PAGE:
Business Tips for New Game Designers

Today I'll be writing about something just a bit different than normal, but still relevant to game design - some of the things you should do business-wise if you intend to get more serious as a designer.

First, a disclaimer: like with all the other posts I've written, I'd like to clarify that I'm far from an expert in these matters. I'm just writing from experience on things that worked well for us. When it comes to business-related matters, always be sure to check your own state/country's laws. What I'll be writing about is focused on US-based things to do, and I've got no experience at the moment with setting up business entities in other countries.

If you want to make the move from a hobby game designer to one that's at least semi-professional, you'll want to create a business entity for those designs. Since designing, developing, and publishing games takes a lot of money, if you operate under a business entity, there are certain tax breaks you would be eligible for. If you form a Limited Liability Corporation (what we formed for Yanaguana Games), the entity is taxed a sole proprietorship if it is a single member, or a partnership if it is multi-member. This means that any money brought in from sales counts as income on your tax return, and business expenses are deducted from your income on your tax return. The added benefit of operating under an LLC (rather than the sole proprietorship or partnership) is that any claims brought against the business can only target the business' assets. If you weren't operating under an LLC, claims brought against the business could end up pulling from your own property & assets.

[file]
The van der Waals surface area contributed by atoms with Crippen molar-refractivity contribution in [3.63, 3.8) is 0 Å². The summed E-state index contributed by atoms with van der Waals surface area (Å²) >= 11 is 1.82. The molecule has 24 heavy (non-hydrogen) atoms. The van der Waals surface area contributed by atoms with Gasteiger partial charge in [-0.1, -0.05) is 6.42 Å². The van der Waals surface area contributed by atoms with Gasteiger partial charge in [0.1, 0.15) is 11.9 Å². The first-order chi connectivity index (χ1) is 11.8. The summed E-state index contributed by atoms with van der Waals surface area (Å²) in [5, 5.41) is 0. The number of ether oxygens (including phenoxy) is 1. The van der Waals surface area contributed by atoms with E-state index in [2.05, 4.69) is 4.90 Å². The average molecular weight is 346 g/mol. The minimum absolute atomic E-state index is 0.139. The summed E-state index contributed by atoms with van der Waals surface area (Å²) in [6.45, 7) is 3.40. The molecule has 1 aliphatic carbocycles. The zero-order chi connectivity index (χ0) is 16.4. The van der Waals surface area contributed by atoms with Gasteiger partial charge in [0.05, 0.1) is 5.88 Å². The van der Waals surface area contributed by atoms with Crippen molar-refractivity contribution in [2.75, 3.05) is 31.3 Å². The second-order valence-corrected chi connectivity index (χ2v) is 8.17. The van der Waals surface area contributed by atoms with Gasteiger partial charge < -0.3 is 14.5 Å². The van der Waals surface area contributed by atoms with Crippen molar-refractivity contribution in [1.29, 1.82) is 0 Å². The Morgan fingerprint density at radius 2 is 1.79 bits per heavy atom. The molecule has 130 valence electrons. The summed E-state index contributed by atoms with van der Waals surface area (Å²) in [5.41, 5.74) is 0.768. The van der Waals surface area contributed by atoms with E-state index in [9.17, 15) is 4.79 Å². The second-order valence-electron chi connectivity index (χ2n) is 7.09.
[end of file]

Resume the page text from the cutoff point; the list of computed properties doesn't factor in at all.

To form an LLC, I believe in all states you would apply through your respective Secretary of State's office. There is usually a fee involved, which varies state to state. In addition to forming the business entity with your state, you'll need to obtain a Federal Tax ID. This is free to obtain, and is done with the IRS. You'll need to find a Registered Agent. There are businesses that will take this role for you, though from my understanding it just has to be someone you trust that can be served with legal paperwork in the event that you can not be contacted. Lastly, you'll want to make sure to get the info from your State Comptroller about how to register for a Sales and Use Tax Permit (if applicable) and how, where, and when to pay your Sales Tax.

To support all this, you'll need to make sure to keep detailed records on all your business transactions. Unless you're doing quite a lot of business, keeping track of everything in a spreadsheet, and scanning all receipts and invoices should be sufficient. You may want to look into an accounting class for a better understanding of this record keeping.

Other things to think about would be getting a domain name, and email hosting at that domain name. We use Squarespace for both (though the email is technically through Google). It helps to give you more of a professional look.

So there's some tips on how to get rolling on making the jump from a hobby game designer to one that's at least semi-professional. If you have any questions, feel free to contact us and we'll help out where we can.